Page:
From the Bible's opening verse to its last verse

Missions: The heart of God

"In the beginning God created the heavens and the earth" -- Genesis 1:1

"God had a mission strategy from the very beginning. God wanted to have a holy, loving relationship with all people." -- Randy Seedorf, worship and discipleship pastor

Rarely do people see Genesis 1:1 as saying something significant about world evangelism. That is an oversight because a strong case for cross-cultural missionary outreach can be built on Genesis 1:1. Revelation 4:11 explains why: "You are worthy, our Lord and God, to receive glory and honor and power, for you created all things, and by your will they were created and have their being."

The majestic phrasing of Genesis 1:1 about God as our Creator should push us away from the live-and-let-live argument of relativism. That philosophy says, "Why bother other people? They have their religion; we have ours."

Such attitudes run counter to the implications of the Bible's opening verse. Because Yahweh created the universe, including the human race, doesn't He have exclusive rights to reign over all human beings -- even those who know little or nothing of Him? Paul tried to make this clear to the people in Lystra, who regarded him and Barnabas as gods after a healing miracle. Alluding to Genesis 1:1, Paul explained that he was not a god but that his missionary group had come to Lystra to spread the Good News about "the living God, who made heavens and the earth" (Acts 14:15).

One clear "therefore" from Genesis 1:1 is that when God commands us to evangelize the whole world, He has every right to send us there. God loves the whole world precisely because He created it all. Therefore, shouldn't we call all those at "the ends of the earth" to offer "glory and honor" to the One who brought the universe into existence and who has reached out to all in the person of Jesus Christ?

Both Testaments speak of people having forsaken the Creator to worship other things. The Apostle Paul laments that people worldwide have "exchanged the truth about God for a lie, and worshiped and served created things rather than the Creator" (Romans 1:25). Jonah acknowledges from inside the big fish that "those who cling to worthless idols turn away from God's love for them" (Jonah 2:8).

The first words of Christian Scripture -- Genesis 1:1 -- are very relevant to the cause of world evangelism. If we fast forward to the end of the Bible, we'll see Holy Scripture coming to a close with a call to "worship Him who made heavens and earth" (Revelation 14:7). That concept coming at the beginning and again at the end of the Bible validates a statement by long-time Nazarene missions leader Nina Gunter when she said: "If you take missions out of the Bible, you won't have anything left but the covers." Dr. Gunter is right. God's love for all peoples and His desire that we be message bearers to all unreached people grow out of what Genesis 1:1 expresses. That theme then appears repeatedly throughout the Bible all the way to the final pages of Revelation.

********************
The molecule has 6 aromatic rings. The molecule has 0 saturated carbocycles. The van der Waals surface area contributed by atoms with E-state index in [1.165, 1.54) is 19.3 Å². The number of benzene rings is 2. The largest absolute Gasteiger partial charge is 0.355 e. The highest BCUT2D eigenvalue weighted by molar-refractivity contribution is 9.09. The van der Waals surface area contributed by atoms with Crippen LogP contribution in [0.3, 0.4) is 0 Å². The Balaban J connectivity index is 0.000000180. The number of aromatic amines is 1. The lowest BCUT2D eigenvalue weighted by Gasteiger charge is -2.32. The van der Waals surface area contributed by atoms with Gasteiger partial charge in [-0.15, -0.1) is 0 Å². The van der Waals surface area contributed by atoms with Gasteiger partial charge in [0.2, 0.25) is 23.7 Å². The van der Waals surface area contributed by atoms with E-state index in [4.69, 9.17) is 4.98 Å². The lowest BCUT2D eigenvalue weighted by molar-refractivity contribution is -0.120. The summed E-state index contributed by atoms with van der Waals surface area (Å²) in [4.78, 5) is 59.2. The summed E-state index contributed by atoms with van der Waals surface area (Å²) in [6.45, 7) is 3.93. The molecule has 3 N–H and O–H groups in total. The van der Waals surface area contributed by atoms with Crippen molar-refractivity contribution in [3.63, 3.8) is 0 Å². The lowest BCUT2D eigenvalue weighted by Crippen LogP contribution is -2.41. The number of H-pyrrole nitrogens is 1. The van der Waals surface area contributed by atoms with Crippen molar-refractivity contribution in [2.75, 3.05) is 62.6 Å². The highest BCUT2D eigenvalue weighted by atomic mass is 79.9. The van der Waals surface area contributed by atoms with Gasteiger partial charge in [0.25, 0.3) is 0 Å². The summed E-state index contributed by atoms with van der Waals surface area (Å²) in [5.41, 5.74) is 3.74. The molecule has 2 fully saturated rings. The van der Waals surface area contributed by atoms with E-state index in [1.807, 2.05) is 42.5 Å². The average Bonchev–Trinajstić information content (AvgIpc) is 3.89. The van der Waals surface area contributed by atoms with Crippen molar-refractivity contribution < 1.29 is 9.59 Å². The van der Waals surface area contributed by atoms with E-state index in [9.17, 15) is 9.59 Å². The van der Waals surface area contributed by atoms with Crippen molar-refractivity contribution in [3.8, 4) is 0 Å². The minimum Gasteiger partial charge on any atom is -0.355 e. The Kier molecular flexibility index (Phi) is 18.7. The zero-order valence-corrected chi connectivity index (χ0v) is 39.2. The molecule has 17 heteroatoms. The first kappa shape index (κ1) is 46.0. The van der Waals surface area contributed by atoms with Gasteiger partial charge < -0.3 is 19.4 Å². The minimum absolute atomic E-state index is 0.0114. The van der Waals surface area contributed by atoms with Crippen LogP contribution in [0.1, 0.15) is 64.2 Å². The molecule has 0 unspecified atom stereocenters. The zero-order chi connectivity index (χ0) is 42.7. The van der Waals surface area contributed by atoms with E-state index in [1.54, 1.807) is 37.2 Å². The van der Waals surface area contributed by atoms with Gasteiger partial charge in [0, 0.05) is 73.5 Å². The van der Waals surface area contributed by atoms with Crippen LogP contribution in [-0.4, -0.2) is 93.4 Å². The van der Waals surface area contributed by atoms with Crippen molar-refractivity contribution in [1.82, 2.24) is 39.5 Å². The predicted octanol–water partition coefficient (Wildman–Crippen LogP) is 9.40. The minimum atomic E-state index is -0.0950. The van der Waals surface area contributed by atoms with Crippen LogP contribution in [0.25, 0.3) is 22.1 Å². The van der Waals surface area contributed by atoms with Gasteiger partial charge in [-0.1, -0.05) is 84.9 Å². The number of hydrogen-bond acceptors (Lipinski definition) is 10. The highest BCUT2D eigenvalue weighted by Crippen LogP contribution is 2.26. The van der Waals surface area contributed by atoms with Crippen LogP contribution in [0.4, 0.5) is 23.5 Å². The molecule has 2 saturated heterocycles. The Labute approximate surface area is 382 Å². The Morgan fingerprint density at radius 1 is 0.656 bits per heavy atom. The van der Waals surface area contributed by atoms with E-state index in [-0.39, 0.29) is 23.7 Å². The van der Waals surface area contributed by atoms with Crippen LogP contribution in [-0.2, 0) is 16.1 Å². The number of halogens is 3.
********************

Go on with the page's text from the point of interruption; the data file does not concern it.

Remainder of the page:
Discussion questions

  1. How might we help people see that Genesis 1:1 is part of the biblical foundation for cross-cultural missionary outreach?
  2. What contrast do you see between the live-and-let-live argument of relativism and the implications of Genesis 1:1?
  3. In the light of Genesis 1:1, why can it be said that God has exclusive rights to reign over all human beings?
  4. In what ways do the first and last verses of the Bible validate the call in other biblical passages for world evangelism?
  5. What relationships should people see between Genesis 1:1 and biblical passages that express God's love for all peoples?


Genesis 1:1 lays the foundation for our responsibility to engage in cross-cultural missionary outreach. It reminds us why God's love encompasses all peoples. Genesis 1:1 rejects the notion of religious relativism and calls us instead to embrace Yahweh's exclusive sovereignty over all creation. As Christ-followers, we should allow Genesis 1:1 to inspire us to get the Good News of the Gospel to every "nation, tribe, people and language."

    -- Howard Culbertson,

The Great Commission was a redundancy, not a new revelation. From the beginning, God had planned on making Himself known and available to all people." -- Betsy Stuetze, youth pastor

This mini-essay on a world missions Bible passage is one of more than three dozen articles in the "Heart of God" series published in Engage magazine. That series explores what the Bible says about missions.

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